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Updated On: Wednesday, 26 September 2018

UN Criticizes Libya Migrant Detentions

Content by: South-South News

10 July 2018, New York, USA | South-South News — The International Organization for Migration (IOM) said its organization urged Libya to stop detaining migrants who have been returned to the country’s shores after trying to cross the Mediterranean Sea to the European Union.

That appeal coincided with a call from the UN Refugee Agency, UNHCR, to boost search and rescue facilities in the region, amid concerns about a toughening stance in some EU countries against volunteer boats disembarking people plucked from the water.

Speaking to journalists in Geneva on July 6, IOM’s spokesperson Leonard Doyle explained that the chief of IOM William Lacy Swing had made a personal appeal to Libya’s Prime Minister, Fayez al-Sarraj.On his third official visit since 2016 to the North African nation, which is a major migrant hub, Swing had met some of those held in detention.

Doyle said that Swing heard “absolutely awful personal stories of human grief in these detention centers,” adding that “his call, really, is not to send migrants back into detention.”

Asked whether the appeal might lead to positive change, Doyle said, “There are some signs - we have to wait and see what actually happens - that the authorities are willing to consider that, which would be a big step forward.”

Of more than 50 detention centers in operation last year in Libya, only 17 are still open, Doyle explained, adding that the bulk of migration happened in and around Tripoli, where the internationally recognized government is located.

Concerning the management of the detention centers, in which the UN Human Rights Office (OHCHR) has highlighted grave rights abuses in the past, Doyle said there is “government oversight” in some, “but it is far from comprehensive.”

The Spokesperson added that when Swing had met the Libyan Prime Minister, he had recommended the construction of separate centers for women and children.

The development follows a sharp increase in Libyan anti-smuggling operations in 2018, backed by the European Union.

Last month alone, almost 4,000 people were rescued in the country’s territorial waters, IOM said in a statement, noting with concern that migrants are sent into detention, often in overcrowded and poorly monitored centers.

On the potential impact of the IOM request, Doyle said that “we are already seeing vast improvements in many areas, the support with the coastguard is really impressive, despite occasional - from what we understand - rogue issues, there generally seems to be a desire by the coastguard personnel to save lives.”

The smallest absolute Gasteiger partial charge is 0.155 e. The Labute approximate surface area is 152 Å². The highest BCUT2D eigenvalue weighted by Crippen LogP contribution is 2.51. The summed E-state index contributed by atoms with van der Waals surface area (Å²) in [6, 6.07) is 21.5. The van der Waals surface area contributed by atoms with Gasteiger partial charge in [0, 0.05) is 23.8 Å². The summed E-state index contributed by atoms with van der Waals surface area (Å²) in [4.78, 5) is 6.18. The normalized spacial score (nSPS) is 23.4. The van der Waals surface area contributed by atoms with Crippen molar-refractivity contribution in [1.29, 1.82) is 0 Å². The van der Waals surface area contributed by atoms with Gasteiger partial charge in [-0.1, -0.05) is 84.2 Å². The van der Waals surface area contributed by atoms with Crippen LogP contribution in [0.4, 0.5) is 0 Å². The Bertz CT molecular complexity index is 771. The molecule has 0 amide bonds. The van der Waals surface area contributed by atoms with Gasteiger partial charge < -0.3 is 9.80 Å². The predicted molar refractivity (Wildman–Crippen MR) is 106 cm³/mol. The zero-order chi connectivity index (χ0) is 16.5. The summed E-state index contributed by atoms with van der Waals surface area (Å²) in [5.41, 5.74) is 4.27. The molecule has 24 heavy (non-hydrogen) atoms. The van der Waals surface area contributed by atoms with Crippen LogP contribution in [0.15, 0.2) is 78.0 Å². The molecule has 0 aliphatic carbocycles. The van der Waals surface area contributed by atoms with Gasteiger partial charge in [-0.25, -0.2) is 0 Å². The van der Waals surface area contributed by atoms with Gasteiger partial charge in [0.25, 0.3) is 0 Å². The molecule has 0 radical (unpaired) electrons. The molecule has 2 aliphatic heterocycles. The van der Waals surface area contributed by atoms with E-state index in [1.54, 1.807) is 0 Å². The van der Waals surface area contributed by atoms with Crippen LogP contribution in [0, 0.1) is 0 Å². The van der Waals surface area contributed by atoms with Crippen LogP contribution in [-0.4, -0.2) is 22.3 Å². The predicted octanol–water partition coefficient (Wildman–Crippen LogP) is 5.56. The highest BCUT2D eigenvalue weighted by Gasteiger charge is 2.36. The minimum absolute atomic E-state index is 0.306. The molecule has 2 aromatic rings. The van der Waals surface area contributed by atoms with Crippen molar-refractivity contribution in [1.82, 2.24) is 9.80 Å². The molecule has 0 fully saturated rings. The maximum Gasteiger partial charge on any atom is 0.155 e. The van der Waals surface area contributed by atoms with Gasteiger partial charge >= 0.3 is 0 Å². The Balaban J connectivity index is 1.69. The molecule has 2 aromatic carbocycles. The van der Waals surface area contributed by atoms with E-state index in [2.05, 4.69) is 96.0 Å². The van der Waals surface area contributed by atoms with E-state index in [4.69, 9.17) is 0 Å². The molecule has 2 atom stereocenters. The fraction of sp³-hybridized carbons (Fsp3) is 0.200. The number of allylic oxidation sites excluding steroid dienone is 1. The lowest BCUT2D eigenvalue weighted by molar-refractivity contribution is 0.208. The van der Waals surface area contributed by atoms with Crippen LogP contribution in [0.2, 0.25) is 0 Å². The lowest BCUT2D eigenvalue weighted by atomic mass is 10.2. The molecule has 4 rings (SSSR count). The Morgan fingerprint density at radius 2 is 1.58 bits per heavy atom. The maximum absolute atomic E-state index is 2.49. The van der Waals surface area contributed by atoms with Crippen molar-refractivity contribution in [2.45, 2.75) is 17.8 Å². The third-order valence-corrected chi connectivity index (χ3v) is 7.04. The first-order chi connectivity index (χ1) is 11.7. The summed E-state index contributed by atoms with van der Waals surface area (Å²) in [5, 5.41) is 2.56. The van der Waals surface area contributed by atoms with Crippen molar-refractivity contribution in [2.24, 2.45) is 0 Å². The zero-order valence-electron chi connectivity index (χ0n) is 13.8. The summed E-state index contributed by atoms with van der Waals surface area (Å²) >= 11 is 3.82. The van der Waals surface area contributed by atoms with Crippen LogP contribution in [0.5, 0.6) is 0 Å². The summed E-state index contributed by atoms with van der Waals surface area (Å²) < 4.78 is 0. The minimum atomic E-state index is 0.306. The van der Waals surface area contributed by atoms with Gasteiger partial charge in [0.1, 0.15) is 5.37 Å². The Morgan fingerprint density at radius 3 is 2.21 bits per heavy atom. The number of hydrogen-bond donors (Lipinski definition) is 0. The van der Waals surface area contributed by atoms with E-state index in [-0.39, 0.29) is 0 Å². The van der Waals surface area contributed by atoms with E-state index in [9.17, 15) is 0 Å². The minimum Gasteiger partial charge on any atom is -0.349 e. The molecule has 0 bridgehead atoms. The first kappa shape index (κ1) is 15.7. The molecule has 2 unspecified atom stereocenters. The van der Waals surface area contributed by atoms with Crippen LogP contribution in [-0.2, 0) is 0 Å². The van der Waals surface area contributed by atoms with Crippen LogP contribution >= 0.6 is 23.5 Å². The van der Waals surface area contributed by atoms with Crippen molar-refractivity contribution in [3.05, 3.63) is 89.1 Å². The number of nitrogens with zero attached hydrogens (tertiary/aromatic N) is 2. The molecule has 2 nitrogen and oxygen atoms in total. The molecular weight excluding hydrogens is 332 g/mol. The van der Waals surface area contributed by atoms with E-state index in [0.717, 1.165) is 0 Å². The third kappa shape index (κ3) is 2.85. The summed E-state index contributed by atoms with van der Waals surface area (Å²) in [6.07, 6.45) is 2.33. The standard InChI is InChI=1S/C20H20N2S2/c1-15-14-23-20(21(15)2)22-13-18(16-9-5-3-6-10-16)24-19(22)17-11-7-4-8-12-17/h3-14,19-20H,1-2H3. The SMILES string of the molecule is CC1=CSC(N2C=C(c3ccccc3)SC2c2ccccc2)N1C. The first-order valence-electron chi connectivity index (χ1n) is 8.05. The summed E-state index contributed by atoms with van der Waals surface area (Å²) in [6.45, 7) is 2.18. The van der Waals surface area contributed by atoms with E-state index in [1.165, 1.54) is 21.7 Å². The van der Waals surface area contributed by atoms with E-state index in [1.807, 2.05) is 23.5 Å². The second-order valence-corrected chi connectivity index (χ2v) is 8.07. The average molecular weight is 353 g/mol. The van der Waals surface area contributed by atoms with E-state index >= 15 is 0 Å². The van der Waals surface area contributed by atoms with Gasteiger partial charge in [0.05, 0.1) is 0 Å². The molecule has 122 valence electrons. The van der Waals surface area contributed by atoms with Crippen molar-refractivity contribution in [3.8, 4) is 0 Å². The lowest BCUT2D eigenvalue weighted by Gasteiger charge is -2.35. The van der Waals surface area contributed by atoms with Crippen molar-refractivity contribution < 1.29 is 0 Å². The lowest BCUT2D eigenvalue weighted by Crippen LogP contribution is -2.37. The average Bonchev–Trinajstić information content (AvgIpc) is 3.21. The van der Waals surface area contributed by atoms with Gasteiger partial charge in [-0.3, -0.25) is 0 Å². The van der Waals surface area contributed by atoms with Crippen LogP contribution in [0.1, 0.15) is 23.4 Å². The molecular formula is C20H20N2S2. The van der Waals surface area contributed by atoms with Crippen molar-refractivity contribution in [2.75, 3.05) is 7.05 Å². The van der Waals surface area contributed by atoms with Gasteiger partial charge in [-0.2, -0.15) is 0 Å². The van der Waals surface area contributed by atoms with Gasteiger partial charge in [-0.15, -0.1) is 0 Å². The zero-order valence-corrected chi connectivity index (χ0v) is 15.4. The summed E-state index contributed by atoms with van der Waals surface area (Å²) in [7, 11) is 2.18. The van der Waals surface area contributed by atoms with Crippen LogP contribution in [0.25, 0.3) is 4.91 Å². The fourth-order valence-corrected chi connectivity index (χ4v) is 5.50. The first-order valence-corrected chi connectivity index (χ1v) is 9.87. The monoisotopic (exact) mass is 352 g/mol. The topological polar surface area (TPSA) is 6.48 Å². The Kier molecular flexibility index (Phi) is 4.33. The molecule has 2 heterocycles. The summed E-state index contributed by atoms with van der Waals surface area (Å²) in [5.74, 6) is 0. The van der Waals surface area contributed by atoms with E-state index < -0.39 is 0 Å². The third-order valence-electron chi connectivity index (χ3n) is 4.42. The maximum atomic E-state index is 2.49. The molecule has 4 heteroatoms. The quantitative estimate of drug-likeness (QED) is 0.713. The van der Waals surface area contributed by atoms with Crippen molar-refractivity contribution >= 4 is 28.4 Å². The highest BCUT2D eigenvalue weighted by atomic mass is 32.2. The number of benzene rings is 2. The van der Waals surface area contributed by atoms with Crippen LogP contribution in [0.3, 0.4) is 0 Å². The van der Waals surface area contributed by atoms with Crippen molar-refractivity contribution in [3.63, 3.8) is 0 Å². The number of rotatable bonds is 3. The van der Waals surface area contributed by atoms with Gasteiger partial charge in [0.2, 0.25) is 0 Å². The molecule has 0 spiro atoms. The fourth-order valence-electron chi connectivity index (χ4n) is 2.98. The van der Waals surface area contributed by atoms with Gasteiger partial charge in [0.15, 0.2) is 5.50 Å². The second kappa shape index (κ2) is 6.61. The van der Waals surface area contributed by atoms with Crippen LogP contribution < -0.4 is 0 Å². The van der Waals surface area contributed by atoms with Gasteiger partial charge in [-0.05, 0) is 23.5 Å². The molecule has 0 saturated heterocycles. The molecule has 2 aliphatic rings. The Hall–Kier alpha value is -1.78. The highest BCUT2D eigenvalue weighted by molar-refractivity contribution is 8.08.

Alternatives to detention which are available to the Libyan authorities include encouraging migrants to return home – with the help of IOM – Doyle explained.

He said, “They will probably do that by speeding up repatriation,” adding that “we support them in voluntary repatriation, voluntary return, humanitarian return from Libya. It sometimes takes a while because they don’t have papers and documents; the only embassies in the country really full-time are African embassies and even they have very low capacity.”

Also in Geneva, UNHCR spokesperson Charlie Yaxley highlighted concern over the high number of vulnerable people who continue to perish in the Mediterranean Sea.

Yaxley said that for the fifth year in a row, more than 1,000 people are dead or missing, while nearly 48,000 asylum-seekers and migrants have reached Europe’s shores in the first six months of 2018 – five times lower than in 2016, when arrivals peaked in the EU.

Yaxley said that the high loss of life illustrates the need to strengthen search and rescue at sea.

He added, “Again, the key, key priority has to be saving lives at sea. The numbers that continue to perish at sea are a tragic and unnecessary loss of live. We urgently need mechanisms in place that prevent people from putting their lives in the hands of smugglers and taking these often fatal journeys.”

Between January and April, non-governmental organizations have been responsible for around 40 per cent of rescue operations for those disembarked in Italy, UNHCR said in a statement.

But their support not been enough to prevent the loss of life at sea.

Yaxley said, “So far this year, in the last few years, NGOs have played a critical role in search and rescue operations.”

He added, “Their resources and their efforts are much needed to strengthen the capacities of search and rescue at sea and as we’ve seen this year, even those efforts have been insufficient together with the other people operating search and rescue to prevent more than 1,000 deaths.”

Following a recent decision by Italy to refuse docking rights to vessels carrying migrants, the UNHCR spokesperson reiterated the potential fatal impact, if boats are discouraged from responding to distress calls.Yaxley said, “It’s really critical that any boat or ship master that is in the vicinity of being able to come to the assistance of a distress call is allowed to do that.”

He added, “If we have any threats of legal action or the hint of repercussions of hanging over boats rescuing people at sea, then the very principle itself will potentially come under risk. You may see ship masters wavering over responding to distress calls and that is a dire situation not only for migrants and refugees, but for anyone who is in distress at sea.”


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